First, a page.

Marisa Olson's work combines performance, video, drawing & installation to address the cultural history of technology, the politics of participation in pop culture & the aesthetics of failure.

Her work has been shown at the Venice Biennale, Centre Pompidou, Tate(s) Modern + Liverpool, the Nam June Paik Art Center, FACT, the British Film Institute, Sundance Film Festival, PERFORMA Biennial, and has been commissioned or collected by the Whitney Museum, Museum of Modern Art, Houston Center for Photography, Experimental Television Center, and PS122. This work's been reviewed in Artforum, Art21, Liberation, Folha de Sao Paolo, the Village Voice, and elsewhere. New York Magazine has called Marisa one of the Top Five video artists working online, Wired has called her both funny and humorous, the New York Times once called her "anything but stupid," and the Wall Street Journal considers her their "Walkman Historian" of choice.

Marisa's critiques of contemporary art and digital visual culture have extended to writing for Flash Art, Art Review, Afterimage, and Art on Paper and to curating exhibitions and programs at the Guggenheim; White Columns; Artists Space; the Performa Biennial; Zero1; SFMOMA, where she co-founded their media arts group, SMAC!, and edited their eponymous zine; SF Camerawork, where she was Associate Director and edited the Camerawork Journal; and Rhizome, at the New Museum, where she was an active collaborator for over ten years, and was Editor and Curator.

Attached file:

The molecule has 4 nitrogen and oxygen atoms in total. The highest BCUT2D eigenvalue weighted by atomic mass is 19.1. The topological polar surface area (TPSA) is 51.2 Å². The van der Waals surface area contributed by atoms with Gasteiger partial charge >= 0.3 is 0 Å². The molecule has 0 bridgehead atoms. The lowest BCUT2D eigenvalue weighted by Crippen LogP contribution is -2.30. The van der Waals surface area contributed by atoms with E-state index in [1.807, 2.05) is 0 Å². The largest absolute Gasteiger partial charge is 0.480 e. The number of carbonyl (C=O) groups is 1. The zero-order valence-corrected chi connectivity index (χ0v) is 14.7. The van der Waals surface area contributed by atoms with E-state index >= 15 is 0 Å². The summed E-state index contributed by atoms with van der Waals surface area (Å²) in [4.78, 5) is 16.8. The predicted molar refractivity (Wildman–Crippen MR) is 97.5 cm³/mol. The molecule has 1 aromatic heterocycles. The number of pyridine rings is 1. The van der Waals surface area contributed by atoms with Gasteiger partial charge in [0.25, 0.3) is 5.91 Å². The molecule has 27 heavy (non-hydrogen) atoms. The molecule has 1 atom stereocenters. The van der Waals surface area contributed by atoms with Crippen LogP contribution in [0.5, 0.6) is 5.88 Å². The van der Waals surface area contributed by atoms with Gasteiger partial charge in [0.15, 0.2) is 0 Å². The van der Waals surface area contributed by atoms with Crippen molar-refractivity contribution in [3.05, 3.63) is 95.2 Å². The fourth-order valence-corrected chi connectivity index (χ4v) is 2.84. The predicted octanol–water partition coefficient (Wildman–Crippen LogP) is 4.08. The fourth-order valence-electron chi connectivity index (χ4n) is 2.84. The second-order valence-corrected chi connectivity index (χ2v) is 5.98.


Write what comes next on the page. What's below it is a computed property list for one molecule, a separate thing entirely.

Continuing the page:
She studied Fine Art at Goldsmiths, History of Consciousness at UC Santa Cruz, and Rhetoric & Film Studies at UC Berkeley. She has recently been a visiting artist at Yale, Oberlin, the Brakhage Symposium; Visiting Faculty at Bard College's Milton Avery Graduate School of the Arts; and Visiting Faculty at the School of the Art Institute of Chicago's Ox-Bow program. She previously taught at NYU's Tisch School of the Arts' new media graduate program (ITP) and was Assistant Professor of New Media at SUNY-Purchase's School of Film & Media Studies. She is currently Visiting Critic at Brown University.

Marisa was born in Germany and lives in New York.
For more information contact mo{@}marisaolson{.}com